(e) is with indigenous groups who have publically expressed antagonism to anthropological and other academic research
(g) requires password for entry or proper certification (to regulated web-sites, for example)
FAQ on other important procedures
1. Do I submit directly to
the UCL REC?
No. If you do fill out a UCL REC form (with your supervisor), send it electronically for feedback and signature to the Chair of the Departmental Ethics Committee.
2. When do I submit through
the UCL REC? Is there a deadline?
Medium-High risk research must be routed through the Department to the UCL REC committee where it may be subject to Chair’s Action OR may have to pass through committee. If the research is medium to high risk but with non-vulnerable subjects, Chair’s Action may be requested any time during the academic calendar. If the research is with vulnerable subjects it must pass through committee and be submitted by one of the several deadlines indicated on the UCL REC website.
3. Is it sufficient to gain
ethics approval only in the UK?
No! You have to gain ethical approval for your research in the UK (in UCL) but also submit your research for approval in an appropriate institution abroad. This may be in – or in consultation with - a University abroad to which you have affiliated, or with the organisation (e.g. NGO) that is sponsoring your research, or it may be a process tied up with the granting of your visa. When your overseas clearance comes through, you should send a copy to the Departmental Office. If in doubt, contact the UCL REC directly via their website.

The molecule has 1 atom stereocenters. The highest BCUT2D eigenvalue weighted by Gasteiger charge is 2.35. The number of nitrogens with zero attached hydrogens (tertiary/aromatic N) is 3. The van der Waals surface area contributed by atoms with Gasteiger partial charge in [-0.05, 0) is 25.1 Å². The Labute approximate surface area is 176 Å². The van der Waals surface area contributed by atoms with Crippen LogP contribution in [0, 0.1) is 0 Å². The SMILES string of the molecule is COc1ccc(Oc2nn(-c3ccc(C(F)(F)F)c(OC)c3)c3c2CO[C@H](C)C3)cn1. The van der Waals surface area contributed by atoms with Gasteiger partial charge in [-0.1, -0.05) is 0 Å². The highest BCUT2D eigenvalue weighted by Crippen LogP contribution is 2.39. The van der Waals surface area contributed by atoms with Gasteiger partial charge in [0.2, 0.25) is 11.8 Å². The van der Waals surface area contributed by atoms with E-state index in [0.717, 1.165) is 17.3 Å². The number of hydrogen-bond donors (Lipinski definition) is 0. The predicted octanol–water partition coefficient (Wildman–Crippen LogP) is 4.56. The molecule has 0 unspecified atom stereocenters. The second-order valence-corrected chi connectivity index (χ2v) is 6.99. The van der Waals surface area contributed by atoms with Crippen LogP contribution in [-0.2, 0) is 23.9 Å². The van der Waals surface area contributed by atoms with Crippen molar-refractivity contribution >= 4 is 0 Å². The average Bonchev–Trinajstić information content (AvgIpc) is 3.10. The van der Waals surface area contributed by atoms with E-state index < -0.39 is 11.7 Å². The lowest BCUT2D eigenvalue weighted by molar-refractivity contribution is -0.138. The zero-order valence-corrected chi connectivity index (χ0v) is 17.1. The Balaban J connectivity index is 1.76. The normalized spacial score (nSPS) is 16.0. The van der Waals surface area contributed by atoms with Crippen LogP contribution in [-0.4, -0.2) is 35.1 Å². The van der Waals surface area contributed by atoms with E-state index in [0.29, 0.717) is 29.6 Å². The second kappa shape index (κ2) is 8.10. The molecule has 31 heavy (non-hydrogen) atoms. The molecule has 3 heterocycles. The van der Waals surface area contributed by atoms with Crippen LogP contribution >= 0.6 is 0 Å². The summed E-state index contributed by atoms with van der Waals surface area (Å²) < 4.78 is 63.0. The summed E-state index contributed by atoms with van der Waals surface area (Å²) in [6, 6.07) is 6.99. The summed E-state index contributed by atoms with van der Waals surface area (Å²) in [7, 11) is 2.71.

4. Is a DBS (a criminal
records check) required in addition to ethical approval?
It is definitely required where a sponsoring or collaborating organisation requires the check. UCL REC also requires a DBS check for all research with ‘vulnerable’ subjects. The grey area concerns participant-observation in ‘open’ communities where, even though research is not focused upon minors (i.e. under-age children and adolescents), the researcher will inevitably spend unsupervised time with under-age individuals and groups. In this situation, it is undoubtedly wise to undergo a DBS check in order to strengthen your claims that your open-ended method is ethically robust.
5. What happens if I
conduct research without ethical approval?
UCL deems that research that has been carried out without formal ethical approval be disqualified and be ineligible for either examination or publication under UCL’s name. Hence, apply well in advance and delay fieldwork until approval is gained.
Research Ethics and Risk Committee
UCL Anthropology 2015